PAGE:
Video technology allows for multiple frame rates, and so measuring time is a little more complex than simply counting the number of frames (though this is an option). Timecode makes measuring time easy, and this video explains why we use it, how to read it, and how to recognize the frame rate of your media.
- [Instructor] When celluloid was the most popular medium,…we needed to find a way to measure time.…One obvious way was to count the number of frames.…It's simple, certain, and uncomplicated.…Frame counts are still used today,…particularly in animation production,…but a a more advanced system was developed for celluloid…that used carefully spaced numbers pre-printed,…burned into the edge of the film.…One problem with both frame counts and edge numbers…is that it can take quite a lot of effort to use them…to work out the hours, minutes, seconds,…and frames they represent, which we need to get a sense…of playback duration.…
When video technology came along,…it was an opportunity to add a new system of measurement:…Timecode.…Timecode stores a number on every frame of video.…In fact, timecode is used for audio too and a number…of other industrial technologies.…A timecode number displays the hour, minute, second,…and frame of a particular image.…Anytime you see a series of eight numbers separated…by colons or semicolons, you're almost certainly looking…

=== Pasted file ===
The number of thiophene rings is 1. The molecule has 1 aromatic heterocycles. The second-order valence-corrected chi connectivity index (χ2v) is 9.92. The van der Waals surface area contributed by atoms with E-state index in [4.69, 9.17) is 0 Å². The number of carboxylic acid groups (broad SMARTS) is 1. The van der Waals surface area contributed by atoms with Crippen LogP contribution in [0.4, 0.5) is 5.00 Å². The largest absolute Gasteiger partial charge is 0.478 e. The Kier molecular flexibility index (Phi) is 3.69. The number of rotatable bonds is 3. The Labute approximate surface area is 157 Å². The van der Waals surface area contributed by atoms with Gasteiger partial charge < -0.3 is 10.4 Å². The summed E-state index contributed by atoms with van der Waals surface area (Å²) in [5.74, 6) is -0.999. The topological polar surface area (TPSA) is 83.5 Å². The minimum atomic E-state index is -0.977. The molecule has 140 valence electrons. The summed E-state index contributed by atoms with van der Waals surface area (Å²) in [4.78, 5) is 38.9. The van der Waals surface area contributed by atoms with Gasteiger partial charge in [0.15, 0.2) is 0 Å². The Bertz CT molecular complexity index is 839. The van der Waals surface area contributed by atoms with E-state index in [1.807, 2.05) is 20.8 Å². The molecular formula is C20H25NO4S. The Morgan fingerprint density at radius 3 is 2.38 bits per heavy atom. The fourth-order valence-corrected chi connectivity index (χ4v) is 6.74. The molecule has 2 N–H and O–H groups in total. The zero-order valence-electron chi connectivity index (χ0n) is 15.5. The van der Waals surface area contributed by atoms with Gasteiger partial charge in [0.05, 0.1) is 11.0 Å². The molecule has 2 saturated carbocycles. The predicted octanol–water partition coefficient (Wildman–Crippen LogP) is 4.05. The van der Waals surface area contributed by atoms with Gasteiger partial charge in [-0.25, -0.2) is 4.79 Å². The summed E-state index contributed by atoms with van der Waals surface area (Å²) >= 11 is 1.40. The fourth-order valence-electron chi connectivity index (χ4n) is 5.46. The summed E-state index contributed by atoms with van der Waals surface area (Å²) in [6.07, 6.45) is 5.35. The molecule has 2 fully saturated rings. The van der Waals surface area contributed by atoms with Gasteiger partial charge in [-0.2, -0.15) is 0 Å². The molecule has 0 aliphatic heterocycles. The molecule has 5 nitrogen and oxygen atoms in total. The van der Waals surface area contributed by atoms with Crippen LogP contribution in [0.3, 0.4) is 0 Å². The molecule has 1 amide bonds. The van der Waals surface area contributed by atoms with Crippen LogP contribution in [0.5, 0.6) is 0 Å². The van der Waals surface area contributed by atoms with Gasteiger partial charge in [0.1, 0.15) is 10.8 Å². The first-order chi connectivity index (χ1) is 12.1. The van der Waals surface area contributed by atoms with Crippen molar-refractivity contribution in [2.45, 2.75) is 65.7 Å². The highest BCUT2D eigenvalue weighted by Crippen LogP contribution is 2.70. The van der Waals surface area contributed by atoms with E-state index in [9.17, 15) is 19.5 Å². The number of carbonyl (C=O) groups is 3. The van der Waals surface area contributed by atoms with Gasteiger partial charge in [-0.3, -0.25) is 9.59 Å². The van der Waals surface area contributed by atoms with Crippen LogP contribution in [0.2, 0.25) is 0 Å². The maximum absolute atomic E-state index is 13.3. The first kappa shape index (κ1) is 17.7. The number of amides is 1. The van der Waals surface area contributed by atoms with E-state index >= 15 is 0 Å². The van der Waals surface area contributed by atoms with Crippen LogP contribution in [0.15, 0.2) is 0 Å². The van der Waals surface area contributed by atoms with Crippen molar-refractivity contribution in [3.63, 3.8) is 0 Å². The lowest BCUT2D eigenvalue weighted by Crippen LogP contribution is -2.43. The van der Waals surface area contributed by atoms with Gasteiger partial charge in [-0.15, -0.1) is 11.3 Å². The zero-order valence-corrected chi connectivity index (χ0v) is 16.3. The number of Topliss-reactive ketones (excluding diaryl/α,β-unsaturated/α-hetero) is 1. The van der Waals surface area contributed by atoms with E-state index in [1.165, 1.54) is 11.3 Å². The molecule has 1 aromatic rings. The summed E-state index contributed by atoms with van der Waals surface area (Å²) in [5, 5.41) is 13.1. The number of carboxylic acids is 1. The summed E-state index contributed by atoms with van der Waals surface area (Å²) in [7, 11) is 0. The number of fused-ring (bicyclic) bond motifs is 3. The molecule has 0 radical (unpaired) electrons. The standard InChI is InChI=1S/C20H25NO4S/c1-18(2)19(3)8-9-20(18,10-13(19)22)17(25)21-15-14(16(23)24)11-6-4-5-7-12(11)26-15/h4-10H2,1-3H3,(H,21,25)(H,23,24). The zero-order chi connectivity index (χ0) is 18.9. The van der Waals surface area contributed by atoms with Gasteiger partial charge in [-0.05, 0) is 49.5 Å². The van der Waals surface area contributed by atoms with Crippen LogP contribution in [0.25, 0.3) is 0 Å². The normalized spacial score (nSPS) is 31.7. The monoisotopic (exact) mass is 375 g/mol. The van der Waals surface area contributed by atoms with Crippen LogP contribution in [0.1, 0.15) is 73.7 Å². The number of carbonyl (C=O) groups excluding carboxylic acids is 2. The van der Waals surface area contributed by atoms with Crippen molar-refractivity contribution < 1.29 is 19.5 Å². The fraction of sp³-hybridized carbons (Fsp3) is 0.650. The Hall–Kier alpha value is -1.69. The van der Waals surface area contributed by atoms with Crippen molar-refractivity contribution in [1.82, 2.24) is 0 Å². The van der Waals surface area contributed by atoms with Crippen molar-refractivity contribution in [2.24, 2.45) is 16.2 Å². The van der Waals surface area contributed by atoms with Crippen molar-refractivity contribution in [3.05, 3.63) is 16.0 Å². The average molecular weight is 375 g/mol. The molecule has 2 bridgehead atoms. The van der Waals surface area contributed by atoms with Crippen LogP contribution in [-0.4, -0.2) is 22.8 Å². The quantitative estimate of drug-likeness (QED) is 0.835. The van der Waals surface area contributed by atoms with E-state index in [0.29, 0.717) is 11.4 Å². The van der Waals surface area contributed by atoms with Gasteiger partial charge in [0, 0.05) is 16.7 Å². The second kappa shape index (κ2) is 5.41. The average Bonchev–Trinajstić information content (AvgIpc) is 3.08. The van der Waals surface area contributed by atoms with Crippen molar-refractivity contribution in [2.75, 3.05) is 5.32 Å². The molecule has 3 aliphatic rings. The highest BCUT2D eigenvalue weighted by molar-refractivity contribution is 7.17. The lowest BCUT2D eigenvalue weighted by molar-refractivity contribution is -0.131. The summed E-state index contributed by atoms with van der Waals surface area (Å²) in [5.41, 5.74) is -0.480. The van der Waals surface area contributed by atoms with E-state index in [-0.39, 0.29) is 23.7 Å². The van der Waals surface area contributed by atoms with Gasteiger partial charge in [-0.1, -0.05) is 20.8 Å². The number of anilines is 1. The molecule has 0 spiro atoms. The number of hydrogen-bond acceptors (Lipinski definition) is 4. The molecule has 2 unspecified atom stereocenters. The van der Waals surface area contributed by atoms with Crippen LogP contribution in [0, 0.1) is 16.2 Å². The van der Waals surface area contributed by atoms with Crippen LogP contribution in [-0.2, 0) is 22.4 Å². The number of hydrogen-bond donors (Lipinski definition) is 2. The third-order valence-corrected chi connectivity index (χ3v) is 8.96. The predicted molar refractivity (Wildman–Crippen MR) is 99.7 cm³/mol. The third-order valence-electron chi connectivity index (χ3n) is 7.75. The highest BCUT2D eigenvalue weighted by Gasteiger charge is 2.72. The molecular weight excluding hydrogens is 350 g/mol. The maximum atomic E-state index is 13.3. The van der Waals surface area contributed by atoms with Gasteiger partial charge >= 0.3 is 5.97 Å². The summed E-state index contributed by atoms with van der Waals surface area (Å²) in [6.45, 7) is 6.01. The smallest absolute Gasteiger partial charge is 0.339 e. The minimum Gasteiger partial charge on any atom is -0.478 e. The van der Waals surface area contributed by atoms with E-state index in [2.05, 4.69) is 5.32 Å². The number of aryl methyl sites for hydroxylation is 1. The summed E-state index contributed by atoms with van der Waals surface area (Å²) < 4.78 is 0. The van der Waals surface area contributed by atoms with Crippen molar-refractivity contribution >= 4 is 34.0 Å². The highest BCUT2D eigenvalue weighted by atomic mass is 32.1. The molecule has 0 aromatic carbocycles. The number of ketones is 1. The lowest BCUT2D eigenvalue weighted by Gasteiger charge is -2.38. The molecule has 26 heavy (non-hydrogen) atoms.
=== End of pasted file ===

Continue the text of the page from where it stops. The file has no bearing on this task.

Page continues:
Get ready to remove the mystery behind terms you've encountered. If you work in a creative profession, this can enhance your command of the tools you use. Learn what a pixel really is, what color channels are, and what audio frequency is. Discover how color channels, bit depth, and video frame rates work. Find out the difference between codecs and file formats, and how compression is involved. By the end of this course, you'll know how to answer common client questions—like, whether a logo should be supplied in vector or bitmap form, and more.
Note: Motion graphics in this course were provided by Chelsea Parrish: chelseaparrish.com.
- What is a pixel?
- Aspect ratios
- Bit depth
- Alpha and transparency
- Light and color channels
- Color modes: RGB, YUV, CMYK
- Camera depth of field
- Chroma Key and Luma Key
- Blend modes
- Color wheels, vectorscopes, and waveforms
- Video compression and codecs
- Frame rates and timecode
- File formats
- Audio amplitude
- Capturing audio tone as frequency
- Audio timing using the phase
Skill Level Beginner
Learning Video Production and Editingwith Rob Garrott20m 37s Beginner
Video Foundations: Cameras and Shootingwith Anthony Q. Artis2h 58m Appropriate for all
Introduction to Video Dialogue Editingwith Ashley Kennedy3h 14m Appropriate for all
1. How Do Computers Think?
2. How Cameras and Computers Think about Color
3. The Language of Color
4. The Shape of Your Picture and the Speed of Your Video
5. Storing Everything (Codecs)
6. Color Wheels, Vectorscopes, and Waveforms
Understanding waveforms2m 39s
7. Making Changes
8. Audio Made Simple
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